Scientists launch hub to channel quantum power for good

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Scientists will work to channel the huge emerging power of quantum computers for the common good at a new institute that opened in Geneva on Tuesday, its founders said.

The Open Quantum Institute is calling on researchers from around the world to pinpoint the most promising future applications for the fast-emerging technology -- and ensure they are open and accessible to all.

"Quantum computing has the potential of changing almost everything," said Peter Brabeck-Latmathe, chairman of the science and diplomacy platform GESDA that conceived of the project.

He told AFP the future technology was expected to be "1,000 to 10,000 times more potent than the computing power we have today", insisting it was vital to begin thinking hard about how to govern it and ensure it is used for good.

During a ceremony late Tuesday at Europe's science lab CERN, where the institute will be housed during its three-year pilot period, experts summed up discussions after a day of workshops focused on the various visions for the role it will play.

'Huge risk’

It is important to reflect on "the duality of the technology", Ozge Aydogan of the United Nations-run SDG Lab told the gathering.

"It can be an asset for the future, but it can be a huge risk".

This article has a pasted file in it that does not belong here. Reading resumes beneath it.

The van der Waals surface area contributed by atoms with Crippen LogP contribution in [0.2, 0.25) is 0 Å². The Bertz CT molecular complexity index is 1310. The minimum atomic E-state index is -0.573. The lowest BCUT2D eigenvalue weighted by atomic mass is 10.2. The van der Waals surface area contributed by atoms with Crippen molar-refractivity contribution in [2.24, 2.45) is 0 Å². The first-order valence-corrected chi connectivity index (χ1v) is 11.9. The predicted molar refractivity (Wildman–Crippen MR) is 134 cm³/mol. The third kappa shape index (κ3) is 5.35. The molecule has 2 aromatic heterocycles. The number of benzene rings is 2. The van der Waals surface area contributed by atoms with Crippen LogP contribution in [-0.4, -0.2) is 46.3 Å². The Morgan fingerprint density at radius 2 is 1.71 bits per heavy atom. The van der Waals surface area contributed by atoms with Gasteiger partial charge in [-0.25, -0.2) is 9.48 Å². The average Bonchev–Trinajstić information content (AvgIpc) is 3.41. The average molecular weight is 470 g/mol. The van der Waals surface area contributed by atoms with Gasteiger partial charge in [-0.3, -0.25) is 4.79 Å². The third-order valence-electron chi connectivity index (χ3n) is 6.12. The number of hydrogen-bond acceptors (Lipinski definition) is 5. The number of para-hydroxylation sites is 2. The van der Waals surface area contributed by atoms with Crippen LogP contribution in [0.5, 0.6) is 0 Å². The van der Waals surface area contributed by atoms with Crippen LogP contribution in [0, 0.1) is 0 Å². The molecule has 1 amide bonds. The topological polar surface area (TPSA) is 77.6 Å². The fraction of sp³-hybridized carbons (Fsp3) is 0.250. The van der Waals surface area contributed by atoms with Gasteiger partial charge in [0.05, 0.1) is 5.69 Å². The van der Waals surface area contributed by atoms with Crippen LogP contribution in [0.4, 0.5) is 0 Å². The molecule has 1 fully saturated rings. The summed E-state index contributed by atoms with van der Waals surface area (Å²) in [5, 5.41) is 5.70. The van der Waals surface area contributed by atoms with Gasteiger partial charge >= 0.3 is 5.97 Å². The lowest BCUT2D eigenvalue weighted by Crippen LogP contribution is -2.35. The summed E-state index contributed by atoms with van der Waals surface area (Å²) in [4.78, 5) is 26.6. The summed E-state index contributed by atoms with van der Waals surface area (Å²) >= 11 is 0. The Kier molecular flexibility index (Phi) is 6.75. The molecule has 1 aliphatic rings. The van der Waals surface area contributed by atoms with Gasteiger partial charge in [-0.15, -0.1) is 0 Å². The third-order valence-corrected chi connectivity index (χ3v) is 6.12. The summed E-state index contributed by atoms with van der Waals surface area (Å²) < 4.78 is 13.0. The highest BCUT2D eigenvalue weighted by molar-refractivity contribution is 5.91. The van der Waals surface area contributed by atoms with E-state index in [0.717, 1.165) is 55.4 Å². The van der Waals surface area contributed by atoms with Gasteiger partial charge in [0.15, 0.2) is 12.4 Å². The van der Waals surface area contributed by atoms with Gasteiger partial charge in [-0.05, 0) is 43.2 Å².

CERN chief Fabiola Gianotti meanwhile said the landmark nuclear research lab was the perfect place for the centre, which would benefit from its long experience in "employing scientific and technological progress to the benefit of society."

Quantum computing combines advances in scientific understanding of the subatomic world with leaps in information theory to solve mathematical problems that are impossible for today's conventional computers.

While traditional computers process information in bits that can be represented by 0 or 1, quantum computers use qubits, which can be a combination of both at the same time, allowing them to solve more complex problems.

The first commercial quantum computers are still believed to be up to a decade away, and the technology is not expected to be fully developed before around 2050.

Brabeck-Latmathe, the former longtime head of Swiss food giant Nestle, said it was important to make sure that such a powerful technology was governed in an open and transparent way and was not allowed to be controlled by a handful of giant tech companies.

With quantum computing still under development, there is "time to think about what's going to be the impact of these new technologies ... the ethical considerations."

The institute will seek out applications of the technology that can move the world closer to implementing the UN Sustainable Development Goals.

Quantum computing simulations and calculations might for instance help determine how to reduce carbon dioxide in the atmosphere to help rein in climate change.

It could also potentially predict patterns of antibiotic resistance, and identify new, more effective chemical compounds for battling deadly bacteria.

In a bid to speed up the search for the best applications of the technology, GESDA has joined forces with Google and non-profit tech group XPrize and launched a competition Tuesday calling for researchers everywhere to submit proposals.

The three-year competition will reward the teams submitting the best projects, with $5 million in prizes at the end.